Different Stages of Textile Dyeing

 A Details Discussion On Stages of Textile Dyeing

Textile Dyeing or Coloration:

In textile production, the short length fibers or continuous filaments are spun into yarn and then woven, knitted or bonded into fabric. The stage at which coloration or dyeing or wet processing is carried out depends on several factors, the fashion and economics being most important. The merchants prefer to postpone the decision of coloration as long as possible in order to cater for the dictates of fashion and fabric dyeing facilitates this.
Stages of textile dyeing process
Fig: Stages of textile dyeing process

Various Stages of Cloth Dyeing or Textile Coloration:

The coloration of textiles may be carried out at the following stages:

  1. Mass pigmentation of polymer melt or solution,
  2. Dyeing of polymer gel,
  3. Fiber tow dyeing,
  4. Loose-stock or fibre dyeing,
  5. Dyeing of fiber top or silver,
  6. Yarn dyeing,
  7. Fabric dyeing,
  8. Garment dyeing.

Man-made fibers can be dyed at all the above stages, whereas only the stages (4) to (8) are suitable for natural fibers.

The earliest stage at which synthetic filaments can be continuously dyed is in the form of a water-swollen gel before stretching. Little has been published about these processes because they form a part of the fiber manufacturing process.

In volume terms, the major routes are gel, tow and loose-stock dyeing, with yarn and fabric dyeing forming the next most important segments of the industry. Dyeing textiles in the form of fabric or garment form offers the processor maximum flexibility in responding quickly to changes in fashion and market.

Selection Factors of Textile Dyeing Stage:
The selection of the coloration stage is decided by several factors, which are listed in the below:

  • Economy,
  • Availability of equipment,
  • Suitability of the stage for the particular fiber and end product.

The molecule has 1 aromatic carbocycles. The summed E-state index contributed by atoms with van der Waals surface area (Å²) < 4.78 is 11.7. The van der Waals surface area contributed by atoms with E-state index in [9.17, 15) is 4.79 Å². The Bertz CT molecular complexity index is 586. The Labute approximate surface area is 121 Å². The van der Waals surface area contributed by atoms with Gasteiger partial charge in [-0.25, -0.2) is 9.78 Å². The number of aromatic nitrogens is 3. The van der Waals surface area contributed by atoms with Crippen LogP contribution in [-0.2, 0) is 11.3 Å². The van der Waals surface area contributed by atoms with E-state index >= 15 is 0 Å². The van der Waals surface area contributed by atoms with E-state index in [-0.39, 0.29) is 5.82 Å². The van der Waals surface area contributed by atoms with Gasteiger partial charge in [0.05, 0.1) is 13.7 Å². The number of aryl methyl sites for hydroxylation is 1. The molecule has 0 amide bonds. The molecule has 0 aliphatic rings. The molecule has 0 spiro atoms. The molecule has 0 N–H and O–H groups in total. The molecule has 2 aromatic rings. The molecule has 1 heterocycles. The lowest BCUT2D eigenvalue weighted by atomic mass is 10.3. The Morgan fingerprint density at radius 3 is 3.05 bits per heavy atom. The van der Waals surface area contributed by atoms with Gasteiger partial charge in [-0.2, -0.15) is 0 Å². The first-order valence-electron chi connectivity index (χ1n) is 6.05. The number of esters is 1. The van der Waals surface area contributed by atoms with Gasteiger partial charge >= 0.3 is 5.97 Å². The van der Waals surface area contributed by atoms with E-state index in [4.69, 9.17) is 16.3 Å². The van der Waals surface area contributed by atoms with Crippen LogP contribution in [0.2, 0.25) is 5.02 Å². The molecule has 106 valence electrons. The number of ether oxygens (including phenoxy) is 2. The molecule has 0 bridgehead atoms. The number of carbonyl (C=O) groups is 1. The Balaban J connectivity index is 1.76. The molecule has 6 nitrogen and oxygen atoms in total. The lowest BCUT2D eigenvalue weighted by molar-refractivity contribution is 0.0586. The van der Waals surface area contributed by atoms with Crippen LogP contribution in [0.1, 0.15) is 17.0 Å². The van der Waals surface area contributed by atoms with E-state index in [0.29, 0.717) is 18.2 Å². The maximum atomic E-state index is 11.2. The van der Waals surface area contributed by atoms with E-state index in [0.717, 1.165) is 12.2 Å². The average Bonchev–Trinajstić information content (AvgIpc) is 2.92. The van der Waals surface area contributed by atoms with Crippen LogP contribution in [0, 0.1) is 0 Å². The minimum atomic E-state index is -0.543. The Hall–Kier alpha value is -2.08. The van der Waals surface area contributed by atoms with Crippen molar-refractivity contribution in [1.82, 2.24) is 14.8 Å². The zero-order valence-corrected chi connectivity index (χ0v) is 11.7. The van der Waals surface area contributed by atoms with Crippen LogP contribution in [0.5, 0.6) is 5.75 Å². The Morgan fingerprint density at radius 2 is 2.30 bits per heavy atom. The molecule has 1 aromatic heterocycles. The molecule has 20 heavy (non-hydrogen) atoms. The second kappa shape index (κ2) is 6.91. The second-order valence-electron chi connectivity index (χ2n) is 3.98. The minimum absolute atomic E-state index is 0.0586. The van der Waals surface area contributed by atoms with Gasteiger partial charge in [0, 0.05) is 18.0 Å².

The relative importance of different methods of coloration also depends on market demand. The progress in gel-dyeing techniques has resulted in a market decline in yarn-dyeing capacity and some decrease in loose-stock dyeing. Continuous top dyeing has declined dramatically, mainly because of cost. Batch wise tow-dyeing processes have at least held their share of the market, with modest increase in certain European countries.

Mass coloration was a natural development following commercial manufacture of man-made fibers. The addition of inorganic and organic pigments to the polymer solution is a relatively simple means of coloring the extruded filaments. The final product is characterized by the very high level of color fastness, with the pigment entrapped within the polymer. Mass coloration is carried out in the fiber spinning machinery and as such no special machine is required for the operation. This is truly not a dying process.

Loose stock, top and tow can be dyed both batch wise as well as continuously. The batch wise dyeing is carried out in circulating liquor machines. The continuous dyeing unit is essentially the same for all physical forms. This consists of a pad application for the dye solution, drying, fixation by steam or dry air, washing off and re-application of finish.

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